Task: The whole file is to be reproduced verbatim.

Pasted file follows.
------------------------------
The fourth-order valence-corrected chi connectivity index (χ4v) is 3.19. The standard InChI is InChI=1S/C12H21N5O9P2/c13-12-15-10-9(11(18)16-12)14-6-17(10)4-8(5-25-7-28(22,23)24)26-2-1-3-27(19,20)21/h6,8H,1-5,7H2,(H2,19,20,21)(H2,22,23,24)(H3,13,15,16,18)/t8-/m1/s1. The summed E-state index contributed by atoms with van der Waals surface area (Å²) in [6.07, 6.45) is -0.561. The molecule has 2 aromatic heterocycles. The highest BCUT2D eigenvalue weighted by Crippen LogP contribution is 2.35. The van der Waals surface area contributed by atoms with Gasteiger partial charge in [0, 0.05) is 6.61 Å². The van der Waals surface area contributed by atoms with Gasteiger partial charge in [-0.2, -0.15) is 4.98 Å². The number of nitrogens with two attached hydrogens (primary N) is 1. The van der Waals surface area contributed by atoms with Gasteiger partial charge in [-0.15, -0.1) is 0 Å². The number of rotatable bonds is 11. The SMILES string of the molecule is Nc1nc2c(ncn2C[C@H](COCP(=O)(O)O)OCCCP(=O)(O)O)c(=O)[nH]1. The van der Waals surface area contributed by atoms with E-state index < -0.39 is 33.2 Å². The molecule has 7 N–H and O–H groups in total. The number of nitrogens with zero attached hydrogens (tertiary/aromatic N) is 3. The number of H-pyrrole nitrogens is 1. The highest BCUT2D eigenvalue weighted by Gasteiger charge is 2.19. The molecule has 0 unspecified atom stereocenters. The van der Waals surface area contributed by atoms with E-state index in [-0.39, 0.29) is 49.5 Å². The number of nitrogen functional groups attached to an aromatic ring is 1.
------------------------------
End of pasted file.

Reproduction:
The fourth-order valence-corrected chi connectivity index (χ4v) is 3.19. The standard InChI is InChI=1S/C12H21N5O9P2/c13-12-15-10-9(11(18)16-12)14-6-17(10)4-8(5-25-7-28(22,23)24)26-2-1-3-27(19,20)21/h6,8H,1-5,7H2,(H2,19,20,21)(H2,22,23,24)(H3,13,15,16,18)/t8-/m1/s1. The summed E-state index contributed by atoms with van der Waals surface area (Å²) in [6.07, 6.45) is -0.561. The molecule has 2 aromatic heterocycles. The highest BCUT2D eigenvalue weighted by Crippen LogP contribution is 2.35. The van der Waals surface area contributed by atoms with Gasteiger partial charge in [0, 0.05) is 6.61 Å². The van der Waals surface area contributed by atoms with Gasteiger partial charge in [-0.2, -0.15) is 4.98 Å². The number of nitrogens with two attached hydrogens (primary N) is 1. The van der Waals surface area contributed by atoms with Gasteiger partial charge in [-0.15, -0.1) is 0 Å². The number of rotatable bonds is 11. The SMILES string of the molecule is Nc1nc2c(ncn2C[C@H](COCP(=O)(O)O)OCCCP(=O)(O)O)c(=O)[nH]1. The van der Waals surface area contributed by atoms with E-state index < -0.39 is 33.2 Å². The molecule has 7 N–H and O–H groups in total. The number of nitrogens with zero attached hydrogens (tertiary/aromatic N) is 3. The number of H-pyrrole nitrogens is 1. The highest BCUT2D eigenvalue weighted by Gasteiger charge is 2.19. The molecule has 0 unspecified atom stereocenters. The van der Waals surface area contributed by atoms with E-state index in [-0.39, 0.29) is 49.5 Å². The number of nitrogen functional groups attached to an aromatic ring is 1.